Universe Expansion rate – measurements conflict

There are two basic approaches to measuring the rate of expansion of the universe:

a) using Cepheid variable stars – their brightness tells us how far away they are, and their redshift facilitates calculating the expansion rate

b) deductions from ripples in the CMB (Cosmic Microwave Background) – originating from the big-bang

These two methods have become more refined over time, but their measured values are some way apart – “about four times the size of their combined uncertainty.” This is according to research published in the Astrophysics Journal, July 12th.

The simplest explanation would be that the expansion rate is greater in the nearby universe than the more distant universe – but such a conclusion is incompatible with the current model, and would require new physics. Research is ongoing.

Space.com article

Update: 8th February 2019: A new technique has been described for measuring the rate of expansion of the Universe (the Hubble constant). Observing the duplicate images of quasars that show when an intervening galaxy acts as a gravitational lens, astronomers can use the slight differences in light path for the images, (which are revealed by the slight difference in arrival-time of brightness variations), to measure the distances to the lens-galaxy and quasar. Combining this with the red-shift gives a measurement of the Hubble Constant – in this case 72.5. This agrees with the Cepheid variable measurements ((a) above) but is 8% higher than measurements form the ancient universe i.e. the CMB measurements. This goes some way to confirming that the rate of expansion is increasing, but does not provide any explanation why.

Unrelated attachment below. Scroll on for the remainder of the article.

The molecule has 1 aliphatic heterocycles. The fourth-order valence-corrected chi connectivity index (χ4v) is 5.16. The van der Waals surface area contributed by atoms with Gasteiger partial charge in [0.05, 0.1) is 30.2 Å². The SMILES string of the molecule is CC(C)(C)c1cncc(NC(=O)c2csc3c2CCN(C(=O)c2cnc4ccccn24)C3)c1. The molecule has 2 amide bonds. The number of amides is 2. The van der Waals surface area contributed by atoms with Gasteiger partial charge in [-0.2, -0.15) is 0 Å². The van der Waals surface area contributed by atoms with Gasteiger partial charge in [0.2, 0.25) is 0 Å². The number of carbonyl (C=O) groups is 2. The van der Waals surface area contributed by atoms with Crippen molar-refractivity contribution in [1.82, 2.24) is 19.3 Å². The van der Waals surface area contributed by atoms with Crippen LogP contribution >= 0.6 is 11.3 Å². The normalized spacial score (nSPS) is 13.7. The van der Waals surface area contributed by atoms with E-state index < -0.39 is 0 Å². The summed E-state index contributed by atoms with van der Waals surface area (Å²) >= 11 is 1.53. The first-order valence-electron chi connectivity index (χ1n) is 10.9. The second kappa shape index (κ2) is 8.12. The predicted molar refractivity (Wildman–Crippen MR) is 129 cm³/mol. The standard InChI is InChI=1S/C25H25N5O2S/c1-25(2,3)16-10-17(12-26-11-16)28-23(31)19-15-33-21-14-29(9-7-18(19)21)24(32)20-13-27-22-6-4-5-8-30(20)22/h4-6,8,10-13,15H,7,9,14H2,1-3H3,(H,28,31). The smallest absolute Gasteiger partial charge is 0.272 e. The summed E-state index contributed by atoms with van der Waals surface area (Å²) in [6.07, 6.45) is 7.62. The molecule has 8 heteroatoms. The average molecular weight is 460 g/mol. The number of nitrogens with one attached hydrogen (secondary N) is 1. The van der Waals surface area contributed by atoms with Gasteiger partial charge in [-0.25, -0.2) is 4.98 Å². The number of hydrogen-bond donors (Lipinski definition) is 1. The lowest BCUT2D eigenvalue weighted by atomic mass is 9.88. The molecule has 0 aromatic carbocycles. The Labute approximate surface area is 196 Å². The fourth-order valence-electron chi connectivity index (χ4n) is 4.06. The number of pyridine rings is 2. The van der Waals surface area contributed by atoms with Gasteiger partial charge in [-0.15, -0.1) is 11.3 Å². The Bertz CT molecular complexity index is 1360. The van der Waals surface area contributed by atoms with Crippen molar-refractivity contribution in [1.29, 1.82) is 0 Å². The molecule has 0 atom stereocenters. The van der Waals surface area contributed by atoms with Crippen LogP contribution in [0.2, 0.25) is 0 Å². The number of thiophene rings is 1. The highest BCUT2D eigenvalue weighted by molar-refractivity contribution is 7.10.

Live Science article

Update 9th April 2020: A study has just been published showing measurements that indicate the rate of expansion of the universe is not the same in all directions or all places. This ties in with the variations described above in that it explains the different results obtained. It is something of a shock to cosmologists who have always assumed the axiom of isotropy – that the universe is the same whatever direction you look in, which seems to be born out by the CMB. The reason may be that there is more dark energy in some regions than others, or there may be more sophisticated explanations, or there may be a subtle reason why these measurements appear the way they do. Either way we have not heard the end of this – this is a major shock to cosmology.

Space.com article

Research paper

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